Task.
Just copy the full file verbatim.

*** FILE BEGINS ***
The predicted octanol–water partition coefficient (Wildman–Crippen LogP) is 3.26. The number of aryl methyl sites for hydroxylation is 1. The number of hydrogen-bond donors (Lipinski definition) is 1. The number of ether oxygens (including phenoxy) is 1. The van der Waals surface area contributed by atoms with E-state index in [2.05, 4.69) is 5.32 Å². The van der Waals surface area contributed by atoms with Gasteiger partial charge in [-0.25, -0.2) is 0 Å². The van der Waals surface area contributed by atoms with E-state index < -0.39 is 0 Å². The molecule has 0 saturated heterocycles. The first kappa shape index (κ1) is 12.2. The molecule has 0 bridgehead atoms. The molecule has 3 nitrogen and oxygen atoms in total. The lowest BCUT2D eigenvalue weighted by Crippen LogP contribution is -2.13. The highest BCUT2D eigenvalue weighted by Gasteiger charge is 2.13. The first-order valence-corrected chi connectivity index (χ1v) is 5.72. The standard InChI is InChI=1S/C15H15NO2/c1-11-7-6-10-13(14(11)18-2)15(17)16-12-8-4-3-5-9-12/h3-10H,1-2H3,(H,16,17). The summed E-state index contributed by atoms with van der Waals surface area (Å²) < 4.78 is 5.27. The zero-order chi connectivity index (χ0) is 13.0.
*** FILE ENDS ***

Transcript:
The predicted octanol–water partition coefficient (Wildman–Crippen LogP) is 3.26. The number of aryl methyl sites for hydroxylation is 1. The number of hydrogen-bond donors (Lipinski definition) is 1. The number of ether oxygens (including phenoxy) is 1. The van der Waals surface area contributed by atoms with E-state index in [2.05, 4.69) is 5.32 Å². The van der Waals surface area contributed by atoms with Gasteiger partial charge in [-0.25, -0.2) is 0 Å². The van der Waals surface area contributed by atoms with E-state index < -0.39 is 0 Å². The molecule has 0 saturated heterocycles. The first kappa shape index (κ1) is 12.2. The molecule has 0 bridgehead atoms. The molecule has 3 nitrogen and oxygen atoms in total. The lowest BCUT2D eigenvalue weighted by Crippen LogP contribution is -2.13. The highest BCUT2D eigenvalue weighted by Gasteiger charge is 2.13. The first-order valence-corrected chi connectivity index (χ1v) is 5.72. The standard InChI is InChI=1S/C15H15NO2/c1-11-7-6-10-13(14(11)18-2)15(17)16-12-8-4-3-5-9-12/h3-10H,1-2H3,(H,16,17). The summed E-state index contributed by atoms with van der Waals surface area (Å²) < 4.78 is 5.27. The zero-order chi connectivity index (χ0) is 13.0.